God answers prayer. But sometimes, God is silent.
As believers we've all been there — or will be there. We may earnestly seek God, but in return only sense His silence. And this silence can be difficult, frustrating even excruciating.
The Bible tells the story of a man named Job, who was well acquainted with God's silence. In his pain and suffering, he cried out to God. He asked for answers. And he kept asking.
But for the first 37 chapters of the book of Job, his cries for God's help and relief were met only by God's deafening silence.
As Christians, we are not always going to hear God's voice, but from Job we can learn a few practical things to do when God seems silent.
Begin by asking yourself the question, Is there any unconfessed sin in my life? Make sure nothing is blocking you from being able to hear God's voice.
Psalm 66:18 says, "If I had not confessed the sin in my heart, my Lord would not have listened" (New Living Translation). This requires looking deeper than the obvious.
Ask yourself: Do I have wrong motives? Is there anything (or anyone) that I love more than God?
As God brings things to mind, quickly ask for His forgiveness.
And remember, there's no shame in repentance. This act of faith pleases God and restores our fellowship with Him.
Recognize that God can be silent. There is no obligation for God to answer you, inform you or let you know anything.
"God is said to be absolutely free," says A.W. Tozer in The Knowledge of the Holy, "because no one and no thing can hinder Him or compel Him or stop Him. He is able to do as He pleases always, everywhere, forever."
Like us, Job faced the choice of acknowledging — or rejecting — the sovereignty of God. In response to his suffering and loss, Job's wife suggests he curse God and die.
Instead of following her advice, Job chooses to let God be God. "Shall we indeed accept good from God and not accept adversity?" he asked (Job 2:10).
Accepting God's sovereignty also means actively trusting God, realizing He is in control and can be trusted.
"Though He slay me," says Job, "I will hope in Him" (13:15). Nothing in Job's life, or ours, happens apart from God's knowledge and plan. As we learn at the beginning of the Book of Job, God was fully aware of all the things that were about to happen to Job.
In fact, He gave Satan permission to do these things in Job's life. At no point does God release His control.
Although God may seem silent regarding a specific request or petition, remember that He is always in a constant state of communication with us.
In fact, it is possible that you already have an answer from God. The Bible is full of specific answers about what is right and wrong as well as information about God's character and His intention for us as His children and His followers.
So don't forget to dig into God's Word — His written communication to us — to find out what He has to say about the problems you're facing or the questions you're asking.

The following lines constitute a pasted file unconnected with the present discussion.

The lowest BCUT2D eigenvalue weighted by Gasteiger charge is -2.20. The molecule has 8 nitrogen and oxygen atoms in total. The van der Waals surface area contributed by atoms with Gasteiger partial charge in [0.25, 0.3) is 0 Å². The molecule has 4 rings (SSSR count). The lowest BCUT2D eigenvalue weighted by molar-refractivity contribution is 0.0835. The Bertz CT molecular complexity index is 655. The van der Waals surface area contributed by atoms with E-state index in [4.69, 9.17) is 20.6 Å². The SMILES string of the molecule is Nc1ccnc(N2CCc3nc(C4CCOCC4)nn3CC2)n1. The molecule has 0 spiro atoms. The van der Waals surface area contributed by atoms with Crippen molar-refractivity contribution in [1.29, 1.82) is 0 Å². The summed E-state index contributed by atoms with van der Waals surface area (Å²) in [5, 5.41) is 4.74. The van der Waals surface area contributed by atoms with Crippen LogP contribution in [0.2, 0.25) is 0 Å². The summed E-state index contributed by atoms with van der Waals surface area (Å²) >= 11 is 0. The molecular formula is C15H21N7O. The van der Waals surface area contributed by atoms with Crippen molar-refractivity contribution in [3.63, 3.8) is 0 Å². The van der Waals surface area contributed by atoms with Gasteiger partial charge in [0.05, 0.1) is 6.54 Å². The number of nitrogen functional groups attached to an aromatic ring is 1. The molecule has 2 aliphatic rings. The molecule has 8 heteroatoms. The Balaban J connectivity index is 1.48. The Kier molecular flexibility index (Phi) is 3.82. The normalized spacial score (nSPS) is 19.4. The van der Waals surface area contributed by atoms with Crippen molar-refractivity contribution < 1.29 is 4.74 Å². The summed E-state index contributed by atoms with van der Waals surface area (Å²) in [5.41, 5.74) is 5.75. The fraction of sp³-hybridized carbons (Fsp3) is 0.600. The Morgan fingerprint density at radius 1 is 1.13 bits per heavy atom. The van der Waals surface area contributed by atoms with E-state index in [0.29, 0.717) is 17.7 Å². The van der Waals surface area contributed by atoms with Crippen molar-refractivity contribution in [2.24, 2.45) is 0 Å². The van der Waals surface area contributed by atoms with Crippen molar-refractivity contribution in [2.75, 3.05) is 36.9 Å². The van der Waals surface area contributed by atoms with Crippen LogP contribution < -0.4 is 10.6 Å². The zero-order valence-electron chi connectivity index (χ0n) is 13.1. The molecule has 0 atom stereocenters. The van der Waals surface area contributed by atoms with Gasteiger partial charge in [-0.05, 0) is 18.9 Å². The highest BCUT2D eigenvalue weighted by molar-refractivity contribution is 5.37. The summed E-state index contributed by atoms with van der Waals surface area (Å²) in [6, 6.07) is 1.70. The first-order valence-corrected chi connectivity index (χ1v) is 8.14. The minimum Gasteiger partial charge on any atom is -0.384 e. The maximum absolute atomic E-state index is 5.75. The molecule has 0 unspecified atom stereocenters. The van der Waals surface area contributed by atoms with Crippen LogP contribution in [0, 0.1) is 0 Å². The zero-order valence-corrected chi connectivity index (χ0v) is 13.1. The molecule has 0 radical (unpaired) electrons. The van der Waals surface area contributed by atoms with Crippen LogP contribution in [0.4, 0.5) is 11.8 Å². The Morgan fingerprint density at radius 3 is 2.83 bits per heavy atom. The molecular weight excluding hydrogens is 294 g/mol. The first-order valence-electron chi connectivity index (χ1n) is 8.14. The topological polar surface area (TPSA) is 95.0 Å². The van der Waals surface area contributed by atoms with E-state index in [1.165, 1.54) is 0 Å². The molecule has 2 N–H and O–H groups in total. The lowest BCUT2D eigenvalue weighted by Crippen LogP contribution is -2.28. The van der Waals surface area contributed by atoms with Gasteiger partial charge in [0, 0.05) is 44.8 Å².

As you read the Bible, ask God to speak to you through the Holy Spirit, who lives inside of you. Often verses can have new significance in light of current problems you are facing.
Silence can also be a sign of God's trust.
The Gospel of John tells a story about Jesus' friends Lazarus, Mary and Martha. When Jesus found out that Lazarus was ill, he didn't rush to Lazarus' house to heal him. Instead, Jesus stayed where he was for two more days (John 11:6). And before Jesus arrived in Bethany, Lazarus died.
To Lazarus' sisters, Mary and Martha, Jesus' silence could have been interpreted as neglect — that Jesus didn't care or didn't want to help them.
This mirrors many of the emotions we feel when God doesn't immediately answer our cries for help.
But in Jesus' silence we, along with Mary and Martha, are drawn into a new closeness to God and understanding of His power. Four days after he died, Lazarus was raised from the dead by Jesus, showing His power.
"When you cannot hear God," says Oswald Chambers in My Utmost For His Highest, "you will find that He has trusted you in the most intimate way possible — with absolute silence, not a silence of despair, but one of pleasure, because He saw that you could withstand an even bigger revelation."
When you are completely comfortable with a person, it is possible to sit in a room together and not utter a word.
In love, silence can be a sign of intimacy.
For Job, God's silence was also a result of the depth of their relationship. When Satan approached God, He said, "Have you considered My servant Job?" (Job 1:8). In trust, God chose Job.
Just because God seems silent doesn't mean you should doubt Him or stop praying.
God's silence isn't a license for us to turn our backs on Him. Instead, it's an invitation to press forward and seek Him even more diligently.
The psalmists modeled crying out to God. David said, "Oh my God, I cry by day, but You do not answer, and by night, but I find no rest" (Psalm 22:2). Job also continually cries out to God, asking Him to answer.
For pages of the Book of Job, God is silent. But in chapter 38, God answers — and questions Job. "Where were you when I laid the foundation of the earth?" asks God. "Tell Me, if you have understanding" (38:4).
God is in control and has been all along. He heard Job's cries for help. In trust, He waited for the perfect time to speak. Job was reminded.
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